Tips To Prevent Heart Disease and Stroke
Heart disease is the leading cause of death for both men and women in the United States. In addition to being leading causes of death, heart disease and stroke can result in serious illness, disability and decreased quality of life. We know heart problems can impact brain health – and that many risk factors are controllable or preventable. American Heart Month is the perfect time to take charge of your health and reevaluate just how healthy your heart – and brain – really is.
Here are 6 things you can do to prevent heart disease and stroke:
According to the CDC, smoking is the leading cause of preventable death in the U.S.
If you’re trying to improve your overall diet, adopting a heart-healthy diet is a great place to start. Include plenty of fruits and vegetables and low-sodium options in your daily meals. Avoid added sugars or foods high in fat.
Manage your weight.
Being overweight or obese greatly increases one’s risk of developing heart disease, high blood pressure and type 2 diabetes. Controlling your weight is an important way to lower stroke risk. Work with your healthcare provider to determine a healthy weight and develop an action plan to achieve that goal together.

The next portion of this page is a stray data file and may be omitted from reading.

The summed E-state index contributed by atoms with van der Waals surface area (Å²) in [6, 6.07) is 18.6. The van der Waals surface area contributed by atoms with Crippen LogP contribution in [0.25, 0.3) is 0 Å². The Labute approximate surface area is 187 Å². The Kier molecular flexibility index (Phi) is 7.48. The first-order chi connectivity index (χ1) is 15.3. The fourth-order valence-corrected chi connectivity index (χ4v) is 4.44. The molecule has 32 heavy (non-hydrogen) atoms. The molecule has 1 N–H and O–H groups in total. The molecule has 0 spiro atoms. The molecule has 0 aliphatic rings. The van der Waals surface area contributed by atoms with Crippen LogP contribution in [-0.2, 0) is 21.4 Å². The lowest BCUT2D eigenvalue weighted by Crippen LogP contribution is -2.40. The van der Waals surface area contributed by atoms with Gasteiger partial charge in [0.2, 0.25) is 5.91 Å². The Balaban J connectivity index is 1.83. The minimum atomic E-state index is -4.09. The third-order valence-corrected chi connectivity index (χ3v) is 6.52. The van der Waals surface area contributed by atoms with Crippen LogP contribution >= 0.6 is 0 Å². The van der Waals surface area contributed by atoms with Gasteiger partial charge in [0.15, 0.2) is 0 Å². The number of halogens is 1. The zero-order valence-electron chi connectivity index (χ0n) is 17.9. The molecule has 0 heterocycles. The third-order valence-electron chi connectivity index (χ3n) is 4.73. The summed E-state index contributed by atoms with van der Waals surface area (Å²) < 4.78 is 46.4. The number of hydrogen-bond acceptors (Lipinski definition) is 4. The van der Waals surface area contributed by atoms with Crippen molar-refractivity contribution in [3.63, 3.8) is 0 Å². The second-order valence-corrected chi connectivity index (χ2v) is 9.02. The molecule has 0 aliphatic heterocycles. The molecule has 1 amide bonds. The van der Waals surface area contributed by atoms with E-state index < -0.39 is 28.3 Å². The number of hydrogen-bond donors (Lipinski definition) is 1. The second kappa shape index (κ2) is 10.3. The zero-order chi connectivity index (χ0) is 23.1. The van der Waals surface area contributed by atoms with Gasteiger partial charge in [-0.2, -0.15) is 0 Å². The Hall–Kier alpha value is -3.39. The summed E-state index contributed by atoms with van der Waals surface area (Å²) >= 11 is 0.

Aim for 30 minutes of exercise, five days a week. A brisk walk – one where your heart rate is elevated but you can still hold a conversation – is a great place to start. Consult your healthcare provider before starting a new exercise program and begin slowly, especially if you haven’t been active for a period of time. Try setting exercise goals, too, as this can keep things fun – and keep you motivated.
Know your numbers.
Work with your healthcare providers to manage conditions like high blood pressure or cholesterol, and take medication as prescribed. It’s well-known that high blood pressure can cause a heart attack or stroke, but over time, it can also affect the health of blood vessels in the brain. As those blood vessels weaken, small amounts of brain tissue can die – leading to memory problems and even a form of dementia.
A consistently elevated stress level has been linked to an increased risk of heart disease and stroke. Not to mention, chronic stress can negatively impact your mood, sleep schedule and appetite.
It’s not a simple task, but reducing your stress level can greatly improve your health. A consistently elevated stress level has been linked to an increased risk of heart disease and stroke; not to mention, chronic stress can negatively impact your mood, sleep schedule and appetite. Tips for managing stress include exercising more, leaning on your support network and carving out time to complete activities you enjoy.